#Acupressure pressure points for #sleep disorders and insomnia.

Another way to get the right points being stimulated is to buy an Acupressure mat which you can lie on for 15 minutes before you go to sleep. My son swears by his and uses it every night before he goes to sleep. He just lies on it for 15 minutes and feels sure it helps him sleep.

I have written a couple of posts before on this Acupressure mat from Yoke Wellness – the mat was designed on the premise that ‘Self Care us Soul Care’ and is made of 100% biodegradable packaging. It has ecofriendly coconut fiber filling, and the mat has 7000 ergonomic spikes for activating tension release and to help you unwind and release any body tension.

It’s natural, drug free and a holistic self-care package that will not only ease your pain but have you feeling more charged up for the day. They suggest only 10 minutes a day is all it takes which is perfect for me to use when I go for my afternoon rest.

You can stand on it for energizing power, sit on it during relaxation or lie on it to feel a full body release. You will then soon feel muscle tension melt away, and is an excellent product for headaches, stiff neck, back pain, fibromyalgia, and insomnia. So, a real all-rounder.

#BACKPAINBLOGUK, #fibromyalgia, #fibromyallgia symptoms, #health, #nurses, FIBROMYALGIA

FIBROMYALGIA AWARENESS MONTH AND WORLD FIBROMYALGIA DAY MAY 12th #SupportFibro…

World Fibromyalgia Awareness Day May 12th and Fibromyalgia Awareness Month May 1st-30th – May is the month we all come together to educate and raise awareness about Fibromyalgia with friends and family, at work, and in our neighbourhoods.

Take part to share the facts, and make a difference for all those impacted by Fibromyalgia, #SupportFibro. Fibromyalgia Awareness Day is May 12th and World Lupus Day is May 10th. Get ready to turn the month of May purple!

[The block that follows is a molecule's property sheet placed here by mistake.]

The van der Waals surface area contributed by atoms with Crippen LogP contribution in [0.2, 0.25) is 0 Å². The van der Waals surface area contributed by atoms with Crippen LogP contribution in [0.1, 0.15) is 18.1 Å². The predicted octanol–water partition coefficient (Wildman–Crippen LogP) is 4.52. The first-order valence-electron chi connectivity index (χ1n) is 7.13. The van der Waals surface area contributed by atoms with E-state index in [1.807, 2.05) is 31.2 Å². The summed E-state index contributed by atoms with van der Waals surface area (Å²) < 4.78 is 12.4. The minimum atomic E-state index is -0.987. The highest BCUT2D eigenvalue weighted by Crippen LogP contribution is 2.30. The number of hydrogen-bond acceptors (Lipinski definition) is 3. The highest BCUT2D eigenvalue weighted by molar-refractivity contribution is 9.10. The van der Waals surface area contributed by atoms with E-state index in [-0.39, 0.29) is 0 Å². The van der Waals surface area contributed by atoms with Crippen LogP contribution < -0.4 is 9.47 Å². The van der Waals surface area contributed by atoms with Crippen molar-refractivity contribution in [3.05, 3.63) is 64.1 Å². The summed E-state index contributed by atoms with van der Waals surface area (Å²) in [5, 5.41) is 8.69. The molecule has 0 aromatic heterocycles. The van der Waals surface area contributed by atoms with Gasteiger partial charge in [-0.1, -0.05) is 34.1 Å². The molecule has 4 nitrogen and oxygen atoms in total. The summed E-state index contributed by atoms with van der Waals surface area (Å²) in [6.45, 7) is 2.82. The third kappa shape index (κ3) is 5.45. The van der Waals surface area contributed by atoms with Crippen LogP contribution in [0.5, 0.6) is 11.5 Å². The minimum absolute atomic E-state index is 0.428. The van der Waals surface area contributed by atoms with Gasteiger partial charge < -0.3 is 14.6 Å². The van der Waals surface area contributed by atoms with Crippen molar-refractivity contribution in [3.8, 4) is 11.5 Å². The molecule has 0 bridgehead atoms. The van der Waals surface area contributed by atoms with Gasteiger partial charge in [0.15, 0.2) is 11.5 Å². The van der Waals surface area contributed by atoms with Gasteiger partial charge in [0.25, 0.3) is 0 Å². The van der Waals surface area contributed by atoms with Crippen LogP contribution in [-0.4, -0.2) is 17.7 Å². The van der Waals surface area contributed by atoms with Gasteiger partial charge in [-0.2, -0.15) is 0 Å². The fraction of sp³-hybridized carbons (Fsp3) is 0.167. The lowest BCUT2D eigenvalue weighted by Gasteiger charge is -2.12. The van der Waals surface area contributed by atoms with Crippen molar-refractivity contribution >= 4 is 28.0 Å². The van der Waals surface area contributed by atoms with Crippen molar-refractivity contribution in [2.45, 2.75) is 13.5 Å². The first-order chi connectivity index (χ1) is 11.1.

Fibromyalgia has many symptoms that tend to vary from person to person, and the NHS describe some of the awful symptoms.

There may be periods when your symptoms get better or worse, depending on factors such as:

  • your stress levels
  • changes in the weather
  • how physically active you are

If you think you have fibromyalgia, visit your GP.

Treatment is available to ease some of the symptoms, although it’s unlikely they’ll ever disappear completely.

The main symptoms of fibromyalgia are outlined below.

Widespread pain

If you have fibromyalgia, one of the main symptoms is likely to be widespread pain.

This may be felt throughout your body, but could be worse in particular areas, such as your back or neck.

The pain is likely to be continuous, although it may be better or more severe at different times.

The pain could feel like:

  • an ache
  • a burning sensation
  • a sharp, stabbing pain

Extreme sensitivity

Fibromyalgia can make you extremely sensitive to pain all over your body, and you may find that even the slightest touch is painful.